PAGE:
Featured Research

from universities, journals, and other organizations

Software prevents depression during and after pregnancy, study finds

Date:
November 12, 2012
Source:
Asociación RUVID
Summary:
Despite 6 to 8 percent of women in Spain suffering depression during and after pregnancy, there are few effective tools for early detection and treatment. Researchers in Spain are working on developing a psychological on-line assessment tool to detect and prevent emotional disturbances during pregnancy and after childbirth. It is a tool that through Internet will assess, diagnose and, in the future, intervene, in cases of prenatal and postnatal depression.

Despite 6 to 8% of women in Spain suffering depression during and after pregnancy, there are few effective tools for early detection and treatment. Researchers at the Universitat Jaume I of Castellón and the University of Zaragoza, in collaboration with professionals from different health centres in Spain, are working on developing a psychological on-line assessment tool to detect and prevent emotional disturbances during pregnancy and after childbirth. It is a tool that through Internet will assess, diagnose and, in the future, intervene, in cases of prenatal and postnatal depression.

Early detection of the likelihood of developing these emotional changes could reduce both the impact of mental illness in the mother and a negative impact on physical and emotional development of the fetus and also reduce healthcare costs. The tool also aims to provide the most appropriate professional assistance for pregnant women comfortably, quickly and easily through the Internet. The project's main researcher, Jorge Osma, explains that the tool can be applied in both public and private centres and is a pioneering experience in Spain.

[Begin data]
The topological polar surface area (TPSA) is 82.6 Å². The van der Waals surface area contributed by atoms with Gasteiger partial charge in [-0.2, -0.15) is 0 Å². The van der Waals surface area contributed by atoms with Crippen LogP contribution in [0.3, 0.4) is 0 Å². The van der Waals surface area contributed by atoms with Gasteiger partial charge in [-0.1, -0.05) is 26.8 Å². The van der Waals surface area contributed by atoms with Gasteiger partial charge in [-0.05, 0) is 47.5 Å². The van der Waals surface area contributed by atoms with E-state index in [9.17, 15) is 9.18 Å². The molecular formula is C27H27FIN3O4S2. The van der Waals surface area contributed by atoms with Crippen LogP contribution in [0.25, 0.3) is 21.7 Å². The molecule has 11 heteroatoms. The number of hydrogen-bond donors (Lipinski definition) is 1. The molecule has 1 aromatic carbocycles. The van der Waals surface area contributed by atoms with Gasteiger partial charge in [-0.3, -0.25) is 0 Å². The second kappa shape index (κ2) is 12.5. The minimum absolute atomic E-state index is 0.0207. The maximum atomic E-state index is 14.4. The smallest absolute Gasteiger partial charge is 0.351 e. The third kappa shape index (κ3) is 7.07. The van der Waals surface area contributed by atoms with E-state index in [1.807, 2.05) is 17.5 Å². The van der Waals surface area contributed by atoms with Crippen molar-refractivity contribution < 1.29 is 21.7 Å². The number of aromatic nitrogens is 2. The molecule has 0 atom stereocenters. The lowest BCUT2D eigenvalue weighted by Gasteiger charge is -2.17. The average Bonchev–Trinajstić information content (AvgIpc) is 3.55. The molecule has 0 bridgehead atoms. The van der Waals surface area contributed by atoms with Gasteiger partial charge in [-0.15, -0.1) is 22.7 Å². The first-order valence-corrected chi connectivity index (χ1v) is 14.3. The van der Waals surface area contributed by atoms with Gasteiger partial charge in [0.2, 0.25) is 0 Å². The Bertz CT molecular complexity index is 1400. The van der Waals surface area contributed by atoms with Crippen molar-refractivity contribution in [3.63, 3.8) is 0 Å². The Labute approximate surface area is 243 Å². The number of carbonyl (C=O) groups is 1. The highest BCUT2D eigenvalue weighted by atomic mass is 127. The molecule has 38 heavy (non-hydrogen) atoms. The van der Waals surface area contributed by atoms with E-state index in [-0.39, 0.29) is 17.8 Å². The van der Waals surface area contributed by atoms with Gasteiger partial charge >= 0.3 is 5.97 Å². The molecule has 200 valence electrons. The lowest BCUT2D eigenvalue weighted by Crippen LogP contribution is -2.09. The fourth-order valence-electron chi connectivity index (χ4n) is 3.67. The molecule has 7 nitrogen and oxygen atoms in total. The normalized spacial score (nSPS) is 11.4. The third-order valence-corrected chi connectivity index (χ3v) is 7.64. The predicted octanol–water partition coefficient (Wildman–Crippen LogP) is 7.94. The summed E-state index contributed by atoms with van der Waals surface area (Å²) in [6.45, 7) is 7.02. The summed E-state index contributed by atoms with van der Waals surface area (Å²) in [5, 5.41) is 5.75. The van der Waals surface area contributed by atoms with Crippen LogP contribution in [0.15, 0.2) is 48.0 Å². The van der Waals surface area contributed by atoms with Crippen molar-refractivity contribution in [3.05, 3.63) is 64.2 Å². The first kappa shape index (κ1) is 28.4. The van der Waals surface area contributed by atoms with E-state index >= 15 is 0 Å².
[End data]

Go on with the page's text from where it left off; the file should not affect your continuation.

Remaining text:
The application, called "MamáFeliz" Happy mother, is currently at the field study phase with a hundred pregnant women in the Valencian region and Aragón testing it. New participants will be incorporated through the collaboration of centres of Castilla y León, Madrid, Cataluña and Andalucía. The computer application (www.mamafeliz.es) allows measuring risk factors of emotional disorders. Besides psychological aspects, MamáFeliz also tracks information of sociodemographic, clinical and obstetric relevance, and offers the participant the results that show her emotional state. "So far all the variables that predispose a woman to depression during or after pregnancy had not been combined" says Osma.

The first results of the research show 48% of women had had previous depressions, which increases the risk of relapse, and 20% began to have symptoms of depression during pregnancy." Another significant risk factor present in 48% of the cases is, according Osma, feelings of ambivalence. "Sometimes they experience positive emotions related to pregnancy and childbirth, and other times, negative thoughts like fear, anxiety or doubt." The most frequent stressful life events are changes in economic conditions and changes in sleep habits, followed by changes in living or working conditions.

Other psychosocial variables that appear as risk factors in the scientific literature on the subject are the presence of psychopathologies in the mother or family, sociodemographic or obstetric variables, lack of social support, lack of partner or couple problems, increased life stress, substance abuse, past abortions, unintended pregnancies, anxiety towards the fetus, low self-esteem, low income, medical/physical problems during pregnancy and low capacity to cope with changes, among others.

In a new phase, the tool will also provide prevention and intervention applications. Cybertherapy or on-line therapy is emerging as a complement and an alternative to traditional counselling. "The British health system, for example, already integrates applications and on-line therapy for the treatment of depression," explains Osma.